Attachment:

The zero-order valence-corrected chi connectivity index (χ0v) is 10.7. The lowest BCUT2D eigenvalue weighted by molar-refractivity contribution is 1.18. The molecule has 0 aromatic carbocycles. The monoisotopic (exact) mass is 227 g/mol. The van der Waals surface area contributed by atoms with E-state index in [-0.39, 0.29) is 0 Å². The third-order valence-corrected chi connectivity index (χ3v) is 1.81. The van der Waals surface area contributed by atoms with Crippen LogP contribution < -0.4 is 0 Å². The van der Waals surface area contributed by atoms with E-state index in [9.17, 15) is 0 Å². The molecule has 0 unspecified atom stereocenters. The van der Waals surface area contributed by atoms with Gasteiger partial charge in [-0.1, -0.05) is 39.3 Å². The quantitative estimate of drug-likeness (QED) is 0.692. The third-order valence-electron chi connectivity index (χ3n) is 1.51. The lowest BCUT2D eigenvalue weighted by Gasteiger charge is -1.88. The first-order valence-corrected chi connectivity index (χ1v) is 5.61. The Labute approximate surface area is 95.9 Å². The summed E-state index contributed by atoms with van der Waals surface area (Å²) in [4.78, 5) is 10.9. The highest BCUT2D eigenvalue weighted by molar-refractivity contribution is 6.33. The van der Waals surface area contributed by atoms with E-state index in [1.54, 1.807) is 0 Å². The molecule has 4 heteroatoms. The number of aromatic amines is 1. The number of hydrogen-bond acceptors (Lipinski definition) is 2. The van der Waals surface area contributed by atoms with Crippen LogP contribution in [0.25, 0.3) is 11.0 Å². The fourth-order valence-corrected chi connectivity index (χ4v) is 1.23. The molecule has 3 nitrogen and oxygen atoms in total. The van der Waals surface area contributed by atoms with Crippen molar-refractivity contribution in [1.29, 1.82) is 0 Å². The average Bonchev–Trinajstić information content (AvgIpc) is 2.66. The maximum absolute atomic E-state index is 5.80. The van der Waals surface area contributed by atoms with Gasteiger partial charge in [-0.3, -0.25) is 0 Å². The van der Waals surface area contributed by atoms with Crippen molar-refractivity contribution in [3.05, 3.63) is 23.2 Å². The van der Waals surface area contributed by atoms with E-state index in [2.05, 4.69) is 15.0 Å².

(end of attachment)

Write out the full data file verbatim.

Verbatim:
The zero-order valence-corrected chi connectivity index (χ0v) is 10.7. The lowest BCUT2D eigenvalue weighted by molar-refractivity contribution is 1.18. The molecule has 0 aromatic carbocycles. The monoisotopic (exact) mass is 227 g/mol. The van der Waals surface area contributed by atoms with E-state index in [-0.39, 0.29) is 0 Å². The third-order valence-corrected chi connectivity index (χ3v) is 1.81. The van der Waals surface area contributed by atoms with Crippen LogP contribution < -0.4 is 0 Å². The van der Waals surface area contributed by atoms with E-state index in [9.17, 15) is 0 Å². The molecule has 0 unspecified atom stereocenters. The van der Waals surface area contributed by atoms with Gasteiger partial charge in [-0.1, -0.05) is 39.3 Å². The quantitative estimate of drug-likeness (QED) is 0.692. The third-order valence-electron chi connectivity index (χ3n) is 1.51. The lowest BCUT2D eigenvalue weighted by Gasteiger charge is -1.88. The first-order valence-corrected chi connectivity index (χ1v) is 5.61. The Labute approximate surface area is 95.9 Å². The summed E-state index contributed by atoms with van der Waals surface area (Å²) in [4.78, 5) is 10.9. The highest BCUT2D eigenvalue weighted by molar-refractivity contribution is 6.33. The van der Waals surface area contributed by atoms with E-state index in [1.54, 1.807) is 0 Å². The molecule has 4 heteroatoms. The number of aromatic amines is 1. The number of hydrogen-bond acceptors (Lipinski definition) is 2. The van der Waals surface area contributed by atoms with Crippen LogP contribution in [0.25, 0.3) is 11.0 Å². The fourth-order valence-corrected chi connectivity index (χ4v) is 1.23. The molecule has 3 nitrogen and oxygen atoms in total. The van der Waals surface area contributed by atoms with Crippen molar-refractivity contribution in [1.29, 1.82) is 0 Å². The average Bonchev–Trinajstić information content (AvgIpc) is 2.66. The maximum absolute atomic E-state index is 5.80. The van der Waals surface area contributed by atoms with Gasteiger partial charge in [-0.3, -0.25) is 0 Å². The van der Waals surface area contributed by atoms with Crippen molar-refractivity contribution in [3.05, 3.63) is 23.2 Å². The van der Waals surface area contributed by atoms with E-state index in [2.05, 4.69) is 15.0 Å².